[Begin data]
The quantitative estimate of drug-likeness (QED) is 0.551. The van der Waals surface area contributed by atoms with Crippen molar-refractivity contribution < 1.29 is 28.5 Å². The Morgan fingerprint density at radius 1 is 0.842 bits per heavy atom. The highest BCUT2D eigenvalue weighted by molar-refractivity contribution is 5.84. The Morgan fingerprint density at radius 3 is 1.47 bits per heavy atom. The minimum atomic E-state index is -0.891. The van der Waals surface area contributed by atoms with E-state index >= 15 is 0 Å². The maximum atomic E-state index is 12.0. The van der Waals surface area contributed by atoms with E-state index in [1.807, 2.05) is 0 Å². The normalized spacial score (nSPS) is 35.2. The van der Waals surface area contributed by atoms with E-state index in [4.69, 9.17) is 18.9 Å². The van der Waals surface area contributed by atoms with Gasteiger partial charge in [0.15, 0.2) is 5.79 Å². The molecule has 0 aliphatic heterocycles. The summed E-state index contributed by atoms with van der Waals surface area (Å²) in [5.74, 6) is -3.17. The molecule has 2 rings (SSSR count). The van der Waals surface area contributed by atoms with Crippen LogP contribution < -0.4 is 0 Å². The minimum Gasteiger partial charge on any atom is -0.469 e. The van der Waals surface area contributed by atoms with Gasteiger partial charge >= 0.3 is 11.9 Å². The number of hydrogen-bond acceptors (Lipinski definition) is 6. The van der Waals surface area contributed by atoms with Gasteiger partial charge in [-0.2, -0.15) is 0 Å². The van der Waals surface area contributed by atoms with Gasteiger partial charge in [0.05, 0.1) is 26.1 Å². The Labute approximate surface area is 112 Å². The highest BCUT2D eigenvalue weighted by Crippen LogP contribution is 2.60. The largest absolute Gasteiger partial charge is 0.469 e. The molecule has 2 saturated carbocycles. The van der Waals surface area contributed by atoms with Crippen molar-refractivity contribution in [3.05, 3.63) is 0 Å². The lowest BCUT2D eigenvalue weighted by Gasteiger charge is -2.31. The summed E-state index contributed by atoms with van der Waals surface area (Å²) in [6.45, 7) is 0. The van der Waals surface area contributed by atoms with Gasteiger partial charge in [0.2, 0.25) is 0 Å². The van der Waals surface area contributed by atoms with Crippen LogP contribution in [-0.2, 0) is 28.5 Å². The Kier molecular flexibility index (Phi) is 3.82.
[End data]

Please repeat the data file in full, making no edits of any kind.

The quantitative estimate of drug-likeness (QED) is 0.551. The van der Waals surface area contributed by atoms with Crippen molar-refractivity contribution < 1.29 is 28.5 Å². The Morgan fingerprint density at radius 1 is 0.842 bits per heavy atom. The highest BCUT2D eigenvalue weighted by molar-refractivity contribution is 5.84. The Morgan fingerprint density at radius 3 is 1.47 bits per heavy atom. The minimum atomic E-state index is -0.891. The van der Waals surface area contributed by atoms with E-state index >= 15 is 0 Å². The maximum atomic E-state index is 12.0. The van der Waals surface area contributed by atoms with E-state index in [1.807, 2.05) is 0 Å². The normalized spacial score (nSPS) is 35.2. The van der Waals surface area contributed by atoms with E-state index in [4.69, 9.17) is 18.9 Å². The van der Waals surface area contributed by atoms with Gasteiger partial charge in [0.15, 0.2) is 5.79 Å². The molecule has 0 aliphatic heterocycles. The summed E-state index contributed by atoms with van der Waals surface area (Å²) in [5.74, 6) is -3.17. The molecule has 2 rings (SSSR count). The van der Waals surface area contributed by atoms with Crippen LogP contribution < -0.4 is 0 Å². The minimum Gasteiger partial charge on any atom is -0.469 e. The van der Waals surface area contributed by atoms with Gasteiger partial charge >= 0.3 is 11.9 Å². The number of hydrogen-bond acceptors (Lipinski definition) is 6. The van der Waals surface area contributed by atoms with Gasteiger partial charge in [-0.2, -0.15) is 0 Å². The van der Waals surface area contributed by atoms with Gasteiger partial charge in [0.05, 0.1) is 26.1 Å². The Labute approximate surface area is 112 Å². The highest BCUT2D eigenvalue weighted by Crippen LogP contribution is 2.60. The largest absolute Gasteiger partial charge is 0.469 e. The molecule has 2 saturated carbocycles. The van der Waals surface area contributed by atoms with Crippen molar-refractivity contribution in [3.05, 3.63) is 0 Å². The lowest BCUT2D eigenvalue weighted by Gasteiger charge is -2.31. The summed E-state index contributed by atoms with van der Waals surface area (Å²) in [6.45, 7) is 0. The van der Waals surface area contributed by atoms with Gasteiger partial charge in [0.2, 0.25) is 0 Å². The van der Waals surface area contributed by atoms with Crippen LogP contribution in [-0.2, 0) is 28.5 Å². The Kier molecular flexibility index (Phi) is 3.82.